Quadratic equations using 2 different approaches

I am reading Mark Newman’s Computational Physics and at chapter 4 page 133 in Exercise 4.2 he asks

a) Write a program that takes as input three numbers, a, b, and c, and prints out the two solutions to the quadratic equation $ ax^2 + bx + c = 0$ using the standard formula $ x = −b± (b^2 − 4ac)^{1/2}/2a$ . Use your program to compute the solutions of $ 0.001x^2 + 1000x + 0.001 = 0$ .

b) There is another way to write the solutions to a quadratic equation. Multiplying top and bottom of the solution above by $ -b∓ (b^2 − 4ac)^{1/2} $ , show that the solutions can also be written as $ x = 2c/−b∓(b^2 − 4ac)^{1/2}$ . Add further lines to your program to print these values in addition to the earlier ones and again use the program to

I tried both ways and a) gives me

[-9.99989425e-13 -1.00000000e+00] and

b) [-1.00000000e-06 -1.00001058e+06]

how can I understand which one is correct ? Or why is this happening ?

Solution to Diophantine equations

I am trying to solve a problem that boils down to finding the number of solutions of a linear Diophantine equation with restrictions. To be precise for equations :

$ ax + by + cz = k$ and $ x + y + z = n$

Refer the solution under “Diophantine Systems with Restrictions” on this page. How do I code this mathematical solution? My constraints include $ k$ ranging from $ 10^{-9}$ to $ 10^9$ and $ n$ from $ 1$ to $ 10^5$ . Also, what would be the run time. I can code this but in a very haphazard and inefficient manner. Is there a neat or maybe a standard solution to this?

Complex solutions of a system of polynomial equations

Suppose we have a system of $ n$ polynomial equations over $ \mathbb{C}$ in $ n$ unknowns and we know that it has more solutions in $ \mathbb{C}^n$ than its Bezout’s bound and, consequently, that it has infinitely many solutions. Can we conclude that the set of solutions (i.e. the associated affine variety) is not bounded in $ \mathbb{C}^n$ ?

I believe the answer is YES and I have some rather muddy arguments to justify it, but I expect there must be a short clear proof.

pari/gp “bnfisintnorm” as poor man (quadratic) Thue equations solver?

For simplicity explaining only the quadratic case.

Given integers $ n,m$ , pari/gp “bnfisintnorm” finds $ X,Y$ such that $ X^2+n Y^2=m$ working in the number field with defining polynomial $ x^2+n$ and needs to call initialization of the number field.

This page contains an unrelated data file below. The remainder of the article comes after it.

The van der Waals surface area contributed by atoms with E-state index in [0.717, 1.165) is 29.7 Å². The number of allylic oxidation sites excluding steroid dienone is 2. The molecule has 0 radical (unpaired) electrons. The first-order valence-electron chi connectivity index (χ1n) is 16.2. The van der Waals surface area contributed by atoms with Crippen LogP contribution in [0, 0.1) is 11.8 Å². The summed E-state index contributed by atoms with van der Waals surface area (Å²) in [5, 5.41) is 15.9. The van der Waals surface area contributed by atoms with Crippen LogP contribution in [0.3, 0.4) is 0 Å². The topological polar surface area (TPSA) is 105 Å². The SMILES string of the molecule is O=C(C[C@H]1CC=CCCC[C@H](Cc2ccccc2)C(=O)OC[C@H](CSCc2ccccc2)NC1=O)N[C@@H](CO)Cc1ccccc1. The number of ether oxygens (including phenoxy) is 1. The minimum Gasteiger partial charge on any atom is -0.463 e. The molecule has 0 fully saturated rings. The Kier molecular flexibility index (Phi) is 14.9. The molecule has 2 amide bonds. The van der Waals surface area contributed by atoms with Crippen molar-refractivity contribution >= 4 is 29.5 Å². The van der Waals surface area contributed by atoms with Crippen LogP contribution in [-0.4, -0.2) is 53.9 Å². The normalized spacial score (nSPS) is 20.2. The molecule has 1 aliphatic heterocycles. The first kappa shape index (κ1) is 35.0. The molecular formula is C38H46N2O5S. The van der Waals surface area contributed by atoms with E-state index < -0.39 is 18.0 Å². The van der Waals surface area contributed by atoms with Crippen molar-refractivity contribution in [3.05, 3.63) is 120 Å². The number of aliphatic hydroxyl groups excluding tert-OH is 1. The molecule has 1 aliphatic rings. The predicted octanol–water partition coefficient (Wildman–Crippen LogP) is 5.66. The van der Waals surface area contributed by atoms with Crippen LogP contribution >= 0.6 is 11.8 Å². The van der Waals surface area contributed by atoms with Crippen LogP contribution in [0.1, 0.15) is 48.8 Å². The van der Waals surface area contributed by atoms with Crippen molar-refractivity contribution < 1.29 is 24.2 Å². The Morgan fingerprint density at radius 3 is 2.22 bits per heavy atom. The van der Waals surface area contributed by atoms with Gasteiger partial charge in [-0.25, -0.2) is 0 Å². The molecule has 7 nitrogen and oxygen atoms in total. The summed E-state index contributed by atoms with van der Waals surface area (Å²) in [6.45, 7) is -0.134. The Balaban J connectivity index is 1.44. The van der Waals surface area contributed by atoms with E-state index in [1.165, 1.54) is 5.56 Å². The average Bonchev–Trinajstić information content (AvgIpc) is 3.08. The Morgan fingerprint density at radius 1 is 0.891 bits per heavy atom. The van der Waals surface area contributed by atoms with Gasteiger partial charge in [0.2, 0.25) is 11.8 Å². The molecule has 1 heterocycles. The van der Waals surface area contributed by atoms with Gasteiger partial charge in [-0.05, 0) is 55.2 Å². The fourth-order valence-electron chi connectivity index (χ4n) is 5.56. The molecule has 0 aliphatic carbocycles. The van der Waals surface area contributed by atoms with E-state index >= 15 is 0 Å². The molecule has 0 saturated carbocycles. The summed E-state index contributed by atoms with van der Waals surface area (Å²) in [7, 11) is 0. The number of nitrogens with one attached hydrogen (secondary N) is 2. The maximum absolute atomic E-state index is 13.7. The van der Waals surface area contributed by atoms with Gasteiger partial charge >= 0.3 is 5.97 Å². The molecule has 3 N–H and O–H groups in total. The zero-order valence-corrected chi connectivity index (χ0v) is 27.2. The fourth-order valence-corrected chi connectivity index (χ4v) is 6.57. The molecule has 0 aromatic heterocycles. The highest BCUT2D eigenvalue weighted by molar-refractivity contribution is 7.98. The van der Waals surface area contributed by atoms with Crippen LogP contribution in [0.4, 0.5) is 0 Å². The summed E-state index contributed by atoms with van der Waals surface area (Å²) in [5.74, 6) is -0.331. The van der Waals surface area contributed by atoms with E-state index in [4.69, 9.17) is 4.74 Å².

This continue work correctly when we declare $ n$ as prime while it is composite and requires factoring of only $ m$ . Initializing the number field is very slow experimentally.

If necessary assume $ n$ is positive, since $ n<0,m=1$ is computing the fundamental units.

When solving $ a x^2+b y^2=c z^2$ , in general the factorizations of $ a,b,c$ are necessary according to papers.

Q1 How comes the factorization of $ n$ is not needed?

Q2 What is the minimal information for the number field for this to work.

pari/gp session:

p=nextprime(2^40);q=nextprime(p+1);n=p*q;addprimes(n);K=bnfinit(x^2+n) ? bnfisintnorm(K,2^2+n) %10 = [-x - 2, -x + 2] 

complexity of system of equations defining affine variety

Say you have an affine variety $ X$ in $ n$ -dimensional affine space. (You can even assume we are over $ \mathbb{C}$ , but I believe the nature of my question is algebraic).

I want to bound from above the complexity of a system of equations defining $ X$ . My guess is that the following parameters should be enough:

  1. $ n$ – dimension of ambient space.

  2. $ \mu$ – dimension of $ X$

  3. $ d$ – degree of $ X$ in say the standart projective compactification of $ \mathbb{A}^n$ .

I don’t mind what concept of complexity to take, say the max power in which any variable is taken from any equation.

Thank you very much!

A closed form of mean-field equations

Assume that a system at time t, for example number of costumers in a line at time $ t$ which is denoted by $ q(t)$ , follows a Markov chain with these dynamics (probabilities)

$ $ P(q(t+\Delta t)-q(t)=1)=\alpha \Delta t$ $ $ $ P(q(t+\Delta t)-q(t)=-1)=\beta\hspace{0.1cm}v(q(t)) \Delta t$ $